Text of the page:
Not a single infiltration from the Sinai Peninsula into Israel was recorded over the past 12 months, the Population and Immigration Authority said on Sunday.
Officials credit this surprising statistic to the fence Israel built along its border with Egypt several years ago.
In 2016, only 18 people managed to cross into Israel from Egypt illegally while in 2015 the number of such infiltrators stood at 220.
Meanwhile, authorities said that over the past 12 months, Israel deported 2,431 people who crossed into its territory illegally, including 2,245 Eritreans and 186 of Sudanese individuals.
According to Population and Immigration Authority data, some 38,000 African migrants live in Israel illegally.
The Al-Majd website, which is affiliated with Hamas’s intelligence apparatus, reported on Sunday about the arrest of an Israeli agent following an investigation into an Israeli airstrike against military positions in Gaza on August 9.
According to the report, an analysis of the target and timing of the attack motivated the intelligence apparatus to perform a thorough mapping of the scene of the operation, during which an agent who worked for Israel and who was involved in the attack was located.
During his interrogation, the website claimed, the suspect said that he began working for Israeli intelligence in 2014 and since then has provided a great deal of information about the “Palestinian resistance organizations”, their activities, their members and their homes.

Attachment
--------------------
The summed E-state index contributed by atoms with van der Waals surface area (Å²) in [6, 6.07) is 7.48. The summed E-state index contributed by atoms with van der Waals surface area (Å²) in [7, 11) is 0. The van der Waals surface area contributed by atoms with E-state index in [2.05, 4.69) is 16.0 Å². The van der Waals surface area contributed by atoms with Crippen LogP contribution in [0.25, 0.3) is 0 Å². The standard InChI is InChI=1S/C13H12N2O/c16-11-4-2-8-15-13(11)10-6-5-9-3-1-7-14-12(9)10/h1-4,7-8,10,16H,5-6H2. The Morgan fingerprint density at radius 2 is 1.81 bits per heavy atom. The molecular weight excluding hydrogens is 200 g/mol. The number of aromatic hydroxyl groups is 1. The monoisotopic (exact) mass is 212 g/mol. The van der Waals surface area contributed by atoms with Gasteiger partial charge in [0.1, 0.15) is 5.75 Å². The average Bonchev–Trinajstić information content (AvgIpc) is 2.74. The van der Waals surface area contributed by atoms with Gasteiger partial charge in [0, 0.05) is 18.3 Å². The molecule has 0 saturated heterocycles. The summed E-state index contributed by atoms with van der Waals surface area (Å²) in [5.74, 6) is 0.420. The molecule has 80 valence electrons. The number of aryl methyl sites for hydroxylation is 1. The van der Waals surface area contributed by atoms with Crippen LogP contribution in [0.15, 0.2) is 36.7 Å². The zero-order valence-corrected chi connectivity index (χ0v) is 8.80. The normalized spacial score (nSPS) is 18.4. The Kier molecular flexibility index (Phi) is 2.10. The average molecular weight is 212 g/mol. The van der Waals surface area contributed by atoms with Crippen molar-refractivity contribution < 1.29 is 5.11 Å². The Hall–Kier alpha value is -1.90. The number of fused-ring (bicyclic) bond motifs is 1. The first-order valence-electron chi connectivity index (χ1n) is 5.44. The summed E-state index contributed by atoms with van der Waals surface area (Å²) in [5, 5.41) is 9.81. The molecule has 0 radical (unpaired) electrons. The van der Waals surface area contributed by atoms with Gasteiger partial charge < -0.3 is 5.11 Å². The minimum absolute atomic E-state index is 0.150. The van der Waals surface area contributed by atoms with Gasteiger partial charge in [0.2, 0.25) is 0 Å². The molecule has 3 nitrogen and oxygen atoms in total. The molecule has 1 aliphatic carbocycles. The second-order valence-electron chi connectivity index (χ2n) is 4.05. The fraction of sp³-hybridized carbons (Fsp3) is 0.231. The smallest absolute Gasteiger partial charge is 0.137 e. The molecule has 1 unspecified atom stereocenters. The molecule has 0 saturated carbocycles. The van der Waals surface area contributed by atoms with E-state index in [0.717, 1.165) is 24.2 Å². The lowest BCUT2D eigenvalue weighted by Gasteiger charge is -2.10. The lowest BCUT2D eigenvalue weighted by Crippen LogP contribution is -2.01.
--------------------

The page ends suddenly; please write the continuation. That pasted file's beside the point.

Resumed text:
He also allegedly transmitted sensitive information about the target that was attacked in August, and photographed the target before and after the attack at the request of an Israeli intelligence officer. According to him, the Israeli officer updated him about the date of the attack and asked him to view the site and collect information.
This is not the first time that Hamas has claimed to have arrested an Israeli intelligence agent. In recent years, the group been conducting a wide-ranging campaign to attempt to expose alleged Israeli intelligence agents and dissuade Palestinians from cooperating with Israel.
The timing of Hamas’ announcement Sunday that it is ready to reconcile with rival Palestinian faction Fatah was not coincidental, a senior official in the Palestinian Authority’s delegation to the United Nations General Assembly told Israel Hayom.
The Gaza Strip-based terrorist group Hamas issued a statement on Sunday saying that it had accepted key demands issued by Palestinian Authority President Mahmoud Abbas’ Fatah faction that would clear the way for a Palestinian unity government, ending a 10-year political rift.
“Hamas is trying to pressure Abbas and make him look like he is not interested in internal Palestinian reconciliation,” the official said. “The rais [chief] will not present his position on the matter and will not give any statement as long as he is in New York at the U.N. General Assembly. He will do so only when he returns,” the official said.